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Out On The Mudline

Rattlers And Yellow Jackets Fall To Plow

By W. P. Sissell

The Cooks

  I first met the Cooks when I was staking off the lands in that southeast quarter section of the Dry Bayou place. Their house and barn were just across the line on their forty acre place. Dean came out into the yard as I was scrounging up tall enough poles to  mark the lands and helped me complete the markers. He volunteered that he was sure proud to get those giant weeds plowed down. I knew exactly to what he was referring for I had come upon a dead rattler that my plow had done in. In addition, I had turned over several yellow jacket nests and gotten stung a couple of times.

  Mr. Cook volunteered that he and his family had traded a place in the Lock Station area for this one because it was getting  too crowded up there around Lock  Station (Lock Station got its name because it was the only gasoline station between Batesville and Marks). Mr. Cook would later trade this Dry Bayou place for another further down in the floodway—because it was getting too crowded on the Dry Bayou place.

  For me Mr. Cook and family were really good neighbors. If something went awry on the lower side of the place he always got word to me. I often wished I could keep our cotton fields as clean as those of the Cooks. Usually, on Monday, and until about noon on Tuesday, Dean, his wife and daughter, could be found, seemingly, walking in their cotton field with a hoe on their shoulder. Once in a while that hoe would swing down and get a sprig of grass. If you noticed above I said weekly. This cleaning of the field of grass went on until the cotton plants got large enough to shade the ground so that Dean’s sweep reached the shaded area. My Dad loved this explanation for he hated to see grass get that fertilizer rather than the cotton plant.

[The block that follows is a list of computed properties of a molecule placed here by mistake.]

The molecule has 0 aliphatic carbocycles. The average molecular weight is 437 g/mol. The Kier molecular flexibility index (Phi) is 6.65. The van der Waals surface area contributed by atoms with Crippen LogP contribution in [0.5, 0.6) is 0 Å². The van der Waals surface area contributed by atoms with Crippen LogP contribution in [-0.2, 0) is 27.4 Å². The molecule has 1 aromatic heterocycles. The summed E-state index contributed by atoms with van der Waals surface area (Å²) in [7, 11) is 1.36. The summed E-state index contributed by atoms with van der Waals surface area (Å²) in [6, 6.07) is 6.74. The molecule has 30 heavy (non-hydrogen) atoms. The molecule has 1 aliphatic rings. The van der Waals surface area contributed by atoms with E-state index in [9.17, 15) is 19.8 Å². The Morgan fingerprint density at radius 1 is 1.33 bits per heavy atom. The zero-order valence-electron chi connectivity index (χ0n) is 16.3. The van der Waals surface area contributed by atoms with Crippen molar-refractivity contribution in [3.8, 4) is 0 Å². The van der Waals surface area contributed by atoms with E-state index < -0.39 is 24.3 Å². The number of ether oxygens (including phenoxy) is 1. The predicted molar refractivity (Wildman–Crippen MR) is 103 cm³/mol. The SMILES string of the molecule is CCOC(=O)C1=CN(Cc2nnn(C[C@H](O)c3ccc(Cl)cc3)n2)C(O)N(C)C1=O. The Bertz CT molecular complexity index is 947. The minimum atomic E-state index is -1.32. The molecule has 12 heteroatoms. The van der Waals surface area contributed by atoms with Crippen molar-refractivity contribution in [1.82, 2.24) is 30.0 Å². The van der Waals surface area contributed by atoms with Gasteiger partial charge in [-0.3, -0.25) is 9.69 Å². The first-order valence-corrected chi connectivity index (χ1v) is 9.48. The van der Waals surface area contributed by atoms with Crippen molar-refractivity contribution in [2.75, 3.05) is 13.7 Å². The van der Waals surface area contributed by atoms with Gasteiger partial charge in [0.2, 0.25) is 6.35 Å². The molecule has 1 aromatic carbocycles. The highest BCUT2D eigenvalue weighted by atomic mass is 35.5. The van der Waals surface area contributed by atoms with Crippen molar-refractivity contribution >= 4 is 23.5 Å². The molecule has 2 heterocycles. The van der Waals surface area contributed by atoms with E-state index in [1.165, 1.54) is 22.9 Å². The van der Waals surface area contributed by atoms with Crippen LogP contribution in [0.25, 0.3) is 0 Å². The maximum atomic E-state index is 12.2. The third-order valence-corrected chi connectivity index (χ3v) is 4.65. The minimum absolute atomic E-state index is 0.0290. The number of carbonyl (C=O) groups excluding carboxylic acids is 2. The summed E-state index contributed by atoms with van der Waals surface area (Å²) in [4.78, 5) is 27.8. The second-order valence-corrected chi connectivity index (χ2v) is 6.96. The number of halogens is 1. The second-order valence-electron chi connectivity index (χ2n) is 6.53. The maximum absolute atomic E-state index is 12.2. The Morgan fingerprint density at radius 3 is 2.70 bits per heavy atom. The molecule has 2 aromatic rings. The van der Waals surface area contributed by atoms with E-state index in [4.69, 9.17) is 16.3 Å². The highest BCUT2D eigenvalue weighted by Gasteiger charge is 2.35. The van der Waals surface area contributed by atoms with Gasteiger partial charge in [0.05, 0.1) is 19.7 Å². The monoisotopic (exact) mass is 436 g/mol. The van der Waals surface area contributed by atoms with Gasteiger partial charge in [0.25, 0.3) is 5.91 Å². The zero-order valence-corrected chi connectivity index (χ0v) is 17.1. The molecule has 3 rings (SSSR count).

Dean and the Mules

  One of the things that I have not mentioned, in writing about our time in the delta, has to do with mules. It was a common practice for people in that area to turn their mules loose in the winter and get them up at plow time in the spring. When I planted most of the other than cotton fields in oats and/or wheat, I was told by several that they would have good grazing for their mules for they would love my oats. This did come about but one of my close friends and later qualifying as a north side neighbor had a remedy. We got a bunch of our hands together and chased those mules several miles away.

  Dean Cook loved our remedy and helped, in his own way. His cotton was ready to plant or partially planted when the following took place. One of our neighbors from down south in what we called the spillway area came by with his mules. Dean didn’t know what had occurred earlier up at the big barn. There his mules had been chasing our cows and calves. Joe had opened the gate to the lot around the barn. A young man who was living in a little house across the road from our house (a timber cutter working down in the spillway area) came sailing out of the little house barefooted and scantily clad, hollering to Joe to give him the gun. Joe gave him the gun and told him to shoot in the air—which he did and probably saved a calf or two (Joe was remembering Clayton). That spillway area neighbor was then able to catch his mules in our barn.

  When the spillway area neighbor got to Dean Cook’s house, there sat Dean with his cane bottom chair propped back against the wall and his shotgun propped beside him. The neighbor stopped and began to rant about Bill Sissell shooting his mules. Dean set his chair down on all four legs as he picked up his gun and said, “Friend I shot your mules to get them out of my cotton field.” The neighbor left!

  Our wish for you is a great holiday season. Our grandson graduated from Mississippi State yesterday afternoon. We didn’t get to be there but sent him a memento.


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